“I was living in pain, not because I was struggling mentally, but I felt like I was missing something. And in some ways, I felt like I was hiding away.”
Pavie moved to Australia on her own in 2013 when she was just 18 and finally began to embrace how she felt and started to go to gay bars.
But it was when she moved to London three years later that she began to dress like a woman and became increasingly more uncomfortable in her then male body.
She said: “I was always asked if I was a boy or a girl and I used to just tell people I was genderless.”
Pavie added: “I didn’t have any gender dysphoria. But when I moved to London in 2016, I started dressing up as a woman.
“In 2017, I got to the point that I was so uncomfortable with my pronoun being he and with my body.
“I felt like I wasn’t male, I was female. It was such a big struggle.”
Working as a make up artist at a photo studio in London, she was surrounded by supportive people and found herself in a community of likeminded folk, which built her confidence so that, in 2019, she found the courage to come out to her family members as a transgender woman.
Pavie added: “In London, I found a community where I felt like I could be myself. Your environment is so important especially when you’re different.
“I was so lucky to work in a photo studio where lots of the employees were LGBT and they were all so supportive.”
She added: “I came out to my family as a woman over the phone in 2019 and they took it really well, I think they needed more time to process when they found out I was gay in 2013.
“My mum said over the phone to my dad that she was meant to have a girl. It was a really beautiful moment for us.”
With the NHS waiting list for HRT expected to be more than three years, according to Pavie, she turned to a private practice in London and began treatment in April 2019, costing her £2k over two years.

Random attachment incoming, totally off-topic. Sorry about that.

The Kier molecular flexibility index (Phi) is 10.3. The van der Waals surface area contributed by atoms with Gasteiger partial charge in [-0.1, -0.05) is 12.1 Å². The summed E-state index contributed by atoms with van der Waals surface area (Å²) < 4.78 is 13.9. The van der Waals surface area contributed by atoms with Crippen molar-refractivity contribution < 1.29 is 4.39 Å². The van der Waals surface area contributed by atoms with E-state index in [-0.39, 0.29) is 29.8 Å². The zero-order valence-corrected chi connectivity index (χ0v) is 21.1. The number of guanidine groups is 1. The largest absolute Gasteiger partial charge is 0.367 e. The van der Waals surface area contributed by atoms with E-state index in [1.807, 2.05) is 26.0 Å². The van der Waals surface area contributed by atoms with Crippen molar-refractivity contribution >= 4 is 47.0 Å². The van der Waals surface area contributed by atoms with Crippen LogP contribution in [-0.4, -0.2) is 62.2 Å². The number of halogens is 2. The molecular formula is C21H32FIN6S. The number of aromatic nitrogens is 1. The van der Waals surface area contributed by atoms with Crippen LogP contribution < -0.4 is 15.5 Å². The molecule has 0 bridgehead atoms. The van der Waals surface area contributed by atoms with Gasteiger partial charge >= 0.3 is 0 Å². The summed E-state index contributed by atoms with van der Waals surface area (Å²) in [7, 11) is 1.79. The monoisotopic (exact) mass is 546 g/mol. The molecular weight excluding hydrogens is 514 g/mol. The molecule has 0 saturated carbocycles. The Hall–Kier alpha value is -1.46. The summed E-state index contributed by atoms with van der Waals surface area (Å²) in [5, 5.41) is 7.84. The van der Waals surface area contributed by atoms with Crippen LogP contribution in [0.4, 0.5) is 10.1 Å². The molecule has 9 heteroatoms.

At the time, suffering with depression and anxiety, she says transitioning saved her life.
She explained: “Hormone treatment saved my life, I wouldn’t be here if I didn’t get it. It was sent from heaven. I couldn’t imagine my life without it.
“I feel so at peace with who I am now.”
Pavie added: “But, before I started transitioning, I was going through a lot of anxiety and depression and I didn’t want to see anyone. It was very isolating.”
By January 2020, Pavie started to make visible changes to her face to align with how she felt she should look.
And, after more than two years of hormone treatment, she finally had £7k breast implants in January 2022, taking her to a 34C cup, which she is “so happy” about.
She said: “I just want to be aligned with how I feel. And I’m so happy with the results.
“The hardest part of transitioning is when you know you are trans and start coming out to people.
“From that point, you have to physically and psychologically change into a woman.”
She added: “But it’s been so worth it, as these last few years have been the best of my life.”
Transitioning has been a life-changing experience for Pavie, who urges people to show compassion towards others who are going through the same process.
She said: “I think compassion is so important for anyone who has never met a transgender person, who has no idea what it is.
“It’s so easy to judge. We should all just be kind to each other.
“I want it to be easier for the next generation of trans people so they can feel comfortable in their skin and be accepted.
“We are not weirdos or freaks, we’re normal people who were born in the wrong body and want to live a happy life just like anyone else.”
George Holan is chief editor at Plainsmen Post and has articles published in many notable publications in the last decade.